Current job ending and coming to a fork in the road

jah8887jah8887 A+,Net+,Security+,AAS Computer Science with Network SpecializationMember Posts: 62 ■■■□□□□□□□
The place I work at has started outsourcing all network routing, firewalls, switching, servers, VOIP etc... to outsourced vendors.  They are implementing an outsourced help desk in the next few months which means my job here as a Network Admin( I call my self jack of all trades since I am the sole network guy for about 75 employees and 8 locations in a region) will be pretty much gone.  The area I am currently living in is in a poor county on the east coast but after talking with my wife we have decided we would like to move out of the area and into a place where their are more plentiful IT jobs in case something like this happens again.  We both like the cold weather so we were looking into MN, WI, New England states etc.. but it just feels like either you have a good place to work but cost of living is outrageous or cost of living is low but the jobs don't pay well.  We are looking and hoping to add to our family so we were also looking for family friendly and animal friendly areas since we have pets currently.  I will be taking a Beta Comptia Server+ exam next week and wont know if I passed until the summer time to see if I can add this to resume.  My other thought was maybe this should be a good opportunity to do a different path or continue with my strong suit which is hardware repair, network engineering and troubleshooting.  I am just looking for suggestions or advice if anyone has come to this type of situation before.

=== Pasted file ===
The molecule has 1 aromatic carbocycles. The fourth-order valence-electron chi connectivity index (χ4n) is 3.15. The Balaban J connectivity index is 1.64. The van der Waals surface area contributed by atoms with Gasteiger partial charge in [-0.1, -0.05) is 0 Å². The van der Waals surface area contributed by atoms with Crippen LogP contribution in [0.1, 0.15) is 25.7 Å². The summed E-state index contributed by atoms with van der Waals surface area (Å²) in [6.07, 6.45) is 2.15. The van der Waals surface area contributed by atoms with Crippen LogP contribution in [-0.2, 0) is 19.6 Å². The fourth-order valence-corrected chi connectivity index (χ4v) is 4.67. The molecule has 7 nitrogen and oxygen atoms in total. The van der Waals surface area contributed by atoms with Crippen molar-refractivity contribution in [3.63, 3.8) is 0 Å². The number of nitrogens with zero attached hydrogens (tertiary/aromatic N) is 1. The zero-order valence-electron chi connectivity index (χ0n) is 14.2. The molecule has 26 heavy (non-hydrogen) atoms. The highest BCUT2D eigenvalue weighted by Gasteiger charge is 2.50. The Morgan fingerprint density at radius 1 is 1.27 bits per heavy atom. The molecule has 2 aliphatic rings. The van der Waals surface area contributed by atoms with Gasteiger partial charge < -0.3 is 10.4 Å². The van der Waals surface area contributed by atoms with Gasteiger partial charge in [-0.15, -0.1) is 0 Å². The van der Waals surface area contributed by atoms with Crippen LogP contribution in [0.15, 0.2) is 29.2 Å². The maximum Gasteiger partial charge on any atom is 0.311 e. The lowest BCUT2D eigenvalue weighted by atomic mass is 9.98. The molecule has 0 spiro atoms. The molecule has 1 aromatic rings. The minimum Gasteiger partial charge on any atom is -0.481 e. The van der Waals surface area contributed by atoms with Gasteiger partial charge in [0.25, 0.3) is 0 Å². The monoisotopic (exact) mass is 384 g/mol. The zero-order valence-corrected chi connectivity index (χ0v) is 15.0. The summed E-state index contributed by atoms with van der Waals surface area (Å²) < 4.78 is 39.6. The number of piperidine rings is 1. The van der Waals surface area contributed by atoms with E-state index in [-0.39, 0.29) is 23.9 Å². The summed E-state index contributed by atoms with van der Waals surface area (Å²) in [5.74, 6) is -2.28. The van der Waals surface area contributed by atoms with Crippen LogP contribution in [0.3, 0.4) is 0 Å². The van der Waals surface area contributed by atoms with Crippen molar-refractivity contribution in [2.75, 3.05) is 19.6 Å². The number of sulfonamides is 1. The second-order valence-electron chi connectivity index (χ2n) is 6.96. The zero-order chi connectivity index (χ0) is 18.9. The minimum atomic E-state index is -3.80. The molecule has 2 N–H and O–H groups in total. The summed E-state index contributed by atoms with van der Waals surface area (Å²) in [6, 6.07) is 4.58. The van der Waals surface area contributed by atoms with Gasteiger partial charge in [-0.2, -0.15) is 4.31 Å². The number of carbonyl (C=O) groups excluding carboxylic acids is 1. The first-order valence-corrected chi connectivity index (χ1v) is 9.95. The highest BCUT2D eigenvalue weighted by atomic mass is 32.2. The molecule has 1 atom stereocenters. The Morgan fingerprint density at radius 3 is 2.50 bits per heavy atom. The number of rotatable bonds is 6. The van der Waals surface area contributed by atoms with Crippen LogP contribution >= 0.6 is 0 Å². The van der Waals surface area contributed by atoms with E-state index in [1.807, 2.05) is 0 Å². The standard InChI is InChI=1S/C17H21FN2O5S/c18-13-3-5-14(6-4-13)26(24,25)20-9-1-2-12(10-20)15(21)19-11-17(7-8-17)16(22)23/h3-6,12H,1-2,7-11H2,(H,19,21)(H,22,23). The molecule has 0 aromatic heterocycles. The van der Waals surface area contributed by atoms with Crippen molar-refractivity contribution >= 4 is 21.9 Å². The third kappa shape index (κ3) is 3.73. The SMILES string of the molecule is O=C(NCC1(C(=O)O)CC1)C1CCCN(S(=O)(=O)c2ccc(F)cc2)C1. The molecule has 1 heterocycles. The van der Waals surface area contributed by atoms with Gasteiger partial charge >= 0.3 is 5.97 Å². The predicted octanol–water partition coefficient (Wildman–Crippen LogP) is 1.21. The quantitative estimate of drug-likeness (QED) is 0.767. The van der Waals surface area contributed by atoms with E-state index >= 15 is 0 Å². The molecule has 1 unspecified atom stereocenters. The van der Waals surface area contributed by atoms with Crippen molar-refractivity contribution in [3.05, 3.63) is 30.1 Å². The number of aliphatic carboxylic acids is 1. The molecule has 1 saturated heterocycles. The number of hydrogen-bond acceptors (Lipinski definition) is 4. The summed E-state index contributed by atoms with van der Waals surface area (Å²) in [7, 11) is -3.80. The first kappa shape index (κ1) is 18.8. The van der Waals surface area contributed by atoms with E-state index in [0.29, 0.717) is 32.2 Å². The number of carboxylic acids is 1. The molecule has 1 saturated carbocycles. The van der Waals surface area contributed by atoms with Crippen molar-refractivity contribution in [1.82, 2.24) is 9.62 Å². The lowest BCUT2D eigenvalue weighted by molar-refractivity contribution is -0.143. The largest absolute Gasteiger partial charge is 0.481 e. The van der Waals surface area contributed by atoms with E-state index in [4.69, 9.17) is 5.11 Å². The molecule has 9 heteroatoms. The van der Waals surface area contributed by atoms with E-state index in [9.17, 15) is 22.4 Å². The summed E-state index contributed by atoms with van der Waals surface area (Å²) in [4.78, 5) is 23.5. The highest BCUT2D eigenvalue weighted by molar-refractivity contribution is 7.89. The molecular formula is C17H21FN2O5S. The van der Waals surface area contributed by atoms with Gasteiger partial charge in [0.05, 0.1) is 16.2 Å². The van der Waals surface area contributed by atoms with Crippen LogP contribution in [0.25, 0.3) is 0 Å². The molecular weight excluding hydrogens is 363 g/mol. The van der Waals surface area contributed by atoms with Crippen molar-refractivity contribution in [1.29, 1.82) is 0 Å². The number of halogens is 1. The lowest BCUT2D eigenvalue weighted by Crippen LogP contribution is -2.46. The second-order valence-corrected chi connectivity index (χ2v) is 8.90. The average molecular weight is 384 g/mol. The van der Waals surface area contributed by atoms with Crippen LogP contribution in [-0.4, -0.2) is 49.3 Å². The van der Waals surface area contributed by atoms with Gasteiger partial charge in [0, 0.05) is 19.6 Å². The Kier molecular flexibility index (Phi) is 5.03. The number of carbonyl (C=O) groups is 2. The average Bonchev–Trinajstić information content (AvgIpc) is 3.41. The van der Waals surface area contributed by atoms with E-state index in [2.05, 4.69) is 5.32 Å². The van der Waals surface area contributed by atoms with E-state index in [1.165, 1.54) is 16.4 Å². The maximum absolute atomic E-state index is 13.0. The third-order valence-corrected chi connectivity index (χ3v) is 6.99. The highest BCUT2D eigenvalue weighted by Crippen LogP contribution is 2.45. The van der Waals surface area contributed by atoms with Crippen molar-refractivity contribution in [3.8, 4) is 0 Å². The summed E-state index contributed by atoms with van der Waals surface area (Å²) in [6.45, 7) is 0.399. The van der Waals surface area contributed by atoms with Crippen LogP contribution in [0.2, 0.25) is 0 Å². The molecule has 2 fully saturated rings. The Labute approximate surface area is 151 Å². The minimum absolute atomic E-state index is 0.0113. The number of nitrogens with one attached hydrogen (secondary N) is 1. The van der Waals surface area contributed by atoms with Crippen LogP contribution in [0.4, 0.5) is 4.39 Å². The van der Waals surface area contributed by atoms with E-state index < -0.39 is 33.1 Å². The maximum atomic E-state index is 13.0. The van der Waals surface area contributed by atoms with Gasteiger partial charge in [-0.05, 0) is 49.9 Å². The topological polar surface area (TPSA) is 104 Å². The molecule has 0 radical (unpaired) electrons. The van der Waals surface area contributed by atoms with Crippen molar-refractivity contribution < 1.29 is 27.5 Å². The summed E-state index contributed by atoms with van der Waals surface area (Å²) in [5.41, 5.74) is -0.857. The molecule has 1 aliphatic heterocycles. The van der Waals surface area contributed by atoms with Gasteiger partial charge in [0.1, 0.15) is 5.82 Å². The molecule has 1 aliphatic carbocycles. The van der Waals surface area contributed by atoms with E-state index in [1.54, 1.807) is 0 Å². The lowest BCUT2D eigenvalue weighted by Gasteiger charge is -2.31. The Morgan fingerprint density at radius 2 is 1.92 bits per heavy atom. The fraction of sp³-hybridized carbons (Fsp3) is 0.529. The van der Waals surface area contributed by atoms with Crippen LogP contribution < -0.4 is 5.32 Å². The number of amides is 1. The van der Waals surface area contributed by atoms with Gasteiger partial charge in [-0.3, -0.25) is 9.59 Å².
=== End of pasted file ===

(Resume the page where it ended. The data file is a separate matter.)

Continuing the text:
Comments

  • DFTK13DFTK13 Member Posts: 167 ■■■■□□□□□□
    There are still many network engineering jobs out there, however, an increasing number of them are as you’ve said, been outsourced or are in the process of being outsourced. I would start bolstering your skills with cloud certifications, depending on where you move and the jobs available to you, AWS and azure are the two big ones, Google cloud still has some catching up to do in my opinion. Learning a programming language such as python for automation and ansible can only do good things for you, definitely learn Linux too. Linux academy is a great place to study these things and get hands on experience with labs.